# Hacking BRBBot

Recently, in a scramble to find a final exam for my malware course that wasn’t multiple choice, I decided to revisit a sample from my youth: BRBBot.

This sample can be found here: https://www.reverse.it/sample/b9cfd5f89bd282452f82cc8d323f39c6932e55cab98065bb3c2cf97bb585dc2d?environmentId=1

I enjoyed my initial analysis of this sample because there were a couple of victories to be found from decoding the encrypted config file dropped to disk which leads to decrypting the C2 traffic. The problem I had with using this with my students is that BRBBot has been blogged about several times in the six years since it first came out. So, naturally, the only thing left to do reverse engineer the sample a smidge further and make my own flavor.

### Config File

Hacking BRBBot largely boils down to hacking the embedding configuration file. Upon execution, BRBBot looks in the current directory for an encrypted file called “brbconfig.tmp”. It looks like this:

If this file isn’t present, BRBBot will drop it in the current directory. The encrypted data is found 112 bytes into the .rsrc portion of the exe.

This file is read early in the execution and during my initial analysis, I was able to review the plaintext content of the file by simply setting a breakpoint for the return of the advapi32.dll.CryptDecrypt function as seen below.

This is all well and good but just knowing the cleartext content doesn’t give me enough information to make my own file. To me this highlights the difference between Malware Analysis and Reverse Engineering. So find out more about how the encrypted file was made, I had to do a bit of digging into the advapi32.dll.CryptDecrypt function itself.

Wincrypt.hCryptDecrypt function

This was a bit of a long journey into the bowels of Microsoft’s wincrypt libraries. I will save you the entire saga and cut to the highlights. So to decrypt the data read from the file, a handful of things need to be provided to the CryptDecrypt function:

• hKey - A handle to the encryption key to use for the decryption. This key specifies the decryption algorithm to be used.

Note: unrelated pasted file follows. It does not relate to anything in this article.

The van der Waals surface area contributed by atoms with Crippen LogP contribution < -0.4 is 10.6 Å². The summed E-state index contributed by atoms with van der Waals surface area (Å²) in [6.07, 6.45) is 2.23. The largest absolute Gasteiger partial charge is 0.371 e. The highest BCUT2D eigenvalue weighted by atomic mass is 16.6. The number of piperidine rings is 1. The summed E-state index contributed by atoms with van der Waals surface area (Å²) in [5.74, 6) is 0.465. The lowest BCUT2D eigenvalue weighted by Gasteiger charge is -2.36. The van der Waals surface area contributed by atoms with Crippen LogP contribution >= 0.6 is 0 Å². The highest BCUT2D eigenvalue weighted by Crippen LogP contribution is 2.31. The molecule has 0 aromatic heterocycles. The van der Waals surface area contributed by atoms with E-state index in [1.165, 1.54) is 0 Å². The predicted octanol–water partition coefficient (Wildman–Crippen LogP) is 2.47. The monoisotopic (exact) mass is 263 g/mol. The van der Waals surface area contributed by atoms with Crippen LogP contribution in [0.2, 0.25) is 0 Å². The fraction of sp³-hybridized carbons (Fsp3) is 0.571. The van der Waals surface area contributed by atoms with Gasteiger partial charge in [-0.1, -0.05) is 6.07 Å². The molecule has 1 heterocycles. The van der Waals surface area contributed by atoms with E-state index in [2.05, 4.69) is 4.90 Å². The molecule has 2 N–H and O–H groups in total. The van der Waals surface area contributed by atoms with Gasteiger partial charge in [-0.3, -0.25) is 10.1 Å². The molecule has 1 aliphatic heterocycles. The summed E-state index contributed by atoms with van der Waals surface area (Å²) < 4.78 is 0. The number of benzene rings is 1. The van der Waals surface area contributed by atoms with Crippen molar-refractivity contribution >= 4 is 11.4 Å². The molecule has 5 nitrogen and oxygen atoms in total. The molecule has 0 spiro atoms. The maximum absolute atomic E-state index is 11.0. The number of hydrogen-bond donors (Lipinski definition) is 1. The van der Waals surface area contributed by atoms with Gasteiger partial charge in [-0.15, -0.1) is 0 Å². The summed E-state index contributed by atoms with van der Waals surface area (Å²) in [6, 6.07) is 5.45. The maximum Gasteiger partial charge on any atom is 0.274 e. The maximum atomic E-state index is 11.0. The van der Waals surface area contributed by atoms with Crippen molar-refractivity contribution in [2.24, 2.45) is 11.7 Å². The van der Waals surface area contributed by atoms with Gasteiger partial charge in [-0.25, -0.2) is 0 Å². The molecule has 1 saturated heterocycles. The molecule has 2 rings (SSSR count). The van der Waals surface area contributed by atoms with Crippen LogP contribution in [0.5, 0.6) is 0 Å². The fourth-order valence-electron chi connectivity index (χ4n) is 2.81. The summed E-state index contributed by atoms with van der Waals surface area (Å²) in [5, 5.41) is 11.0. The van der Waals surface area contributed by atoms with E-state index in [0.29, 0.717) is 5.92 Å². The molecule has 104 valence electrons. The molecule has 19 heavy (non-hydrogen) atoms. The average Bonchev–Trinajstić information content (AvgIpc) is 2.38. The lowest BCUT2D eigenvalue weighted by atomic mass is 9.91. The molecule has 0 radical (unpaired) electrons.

• hHash - A handle to a hash object.
• Other junk
• pbData - A pointer to a buffer that contains the data to be decrypted. After the decryption has been performed, the plaintext is placed back into this same buffer.

So if I scroll back up the stack I can see a few of the other Crypt functions. The first one I notice is the CryptCreateHash function accompanied by a suspiciously helpful string “YnJiYm90”.

So after reading the Wincrypt.hCryptCreateHash function and looking up the ALG_ID up, I determined that this function is creating an MD5 hash object of the “YnJiYm90” string.

For those lost… this is how you could write this same functionality in Python:

import hashlib
m = hashlib.md5()
m.update("YnJiYm90")


Scrolling a bit further down we see the CryptDeriveKey function which generates cryptographic session keys derived from the base data value. So jumping back to the ALG_ID table, I can see that 6801 translates to the RC4 stream encryption algorithm.

SO…LONG STORY SHORT…

This code creates an MD5 hash of the YnJiYm90 password and uses it as an RC4 decryption key. Proof you demand? Fine. I threw the encrypted file into CyberChef and used the MD5 hash of YnJiYm90 to decrypt the payload using the RC4 operation.

Now that I knew this file was RC4ed with this specific password, I could create my own configuration for my students and embed it into the executable. Easy peasy.

I had to do a hand full of other things to make this usable for my needs but I thought others might find value in this.